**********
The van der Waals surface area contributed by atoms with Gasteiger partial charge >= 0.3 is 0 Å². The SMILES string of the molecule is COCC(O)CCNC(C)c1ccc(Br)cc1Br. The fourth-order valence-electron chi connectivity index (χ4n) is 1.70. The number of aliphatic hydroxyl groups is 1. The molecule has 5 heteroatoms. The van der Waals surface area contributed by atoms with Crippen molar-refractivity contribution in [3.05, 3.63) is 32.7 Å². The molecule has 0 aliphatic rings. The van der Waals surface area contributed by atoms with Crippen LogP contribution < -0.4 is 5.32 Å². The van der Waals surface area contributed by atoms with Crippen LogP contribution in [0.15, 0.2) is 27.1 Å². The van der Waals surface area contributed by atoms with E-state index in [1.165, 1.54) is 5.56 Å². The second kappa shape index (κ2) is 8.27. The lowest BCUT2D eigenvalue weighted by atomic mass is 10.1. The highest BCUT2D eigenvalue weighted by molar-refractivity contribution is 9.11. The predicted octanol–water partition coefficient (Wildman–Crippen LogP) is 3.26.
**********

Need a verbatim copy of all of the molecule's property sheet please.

The van der Waals surface area contributed by atoms with Gasteiger partial charge >= 0.3 is 0 Å². The SMILES string of the molecule is COCC(O)CCNC(C)c1ccc(Br)cc1Br. The fourth-order valence-electron chi connectivity index (χ4n) is 1.70. The number of aliphatic hydroxyl groups is 1. The molecule has 5 heteroatoms. The van der Waals surface area contributed by atoms with Crippen molar-refractivity contribution in [3.05, 3.63) is 32.7 Å². The molecule has 0 aliphatic rings. The van der Waals surface area contributed by atoms with Crippen LogP contribution < -0.4 is 5.32 Å². The van der Waals surface area contributed by atoms with Crippen LogP contribution in [0.15, 0.2) is 27.1 Å². The van der Waals surface area contributed by atoms with E-state index in [1.165, 1.54) is 5.56 Å². The second kappa shape index (κ2) is 8.27. The lowest BCUT2D eigenvalue weighted by atomic mass is 10.1. The highest BCUT2D eigenvalue weighted by molar-refractivity contribution is 9.11. The predicted octanol–water partition coefficient (Wildman–Crippen LogP) is 3.26.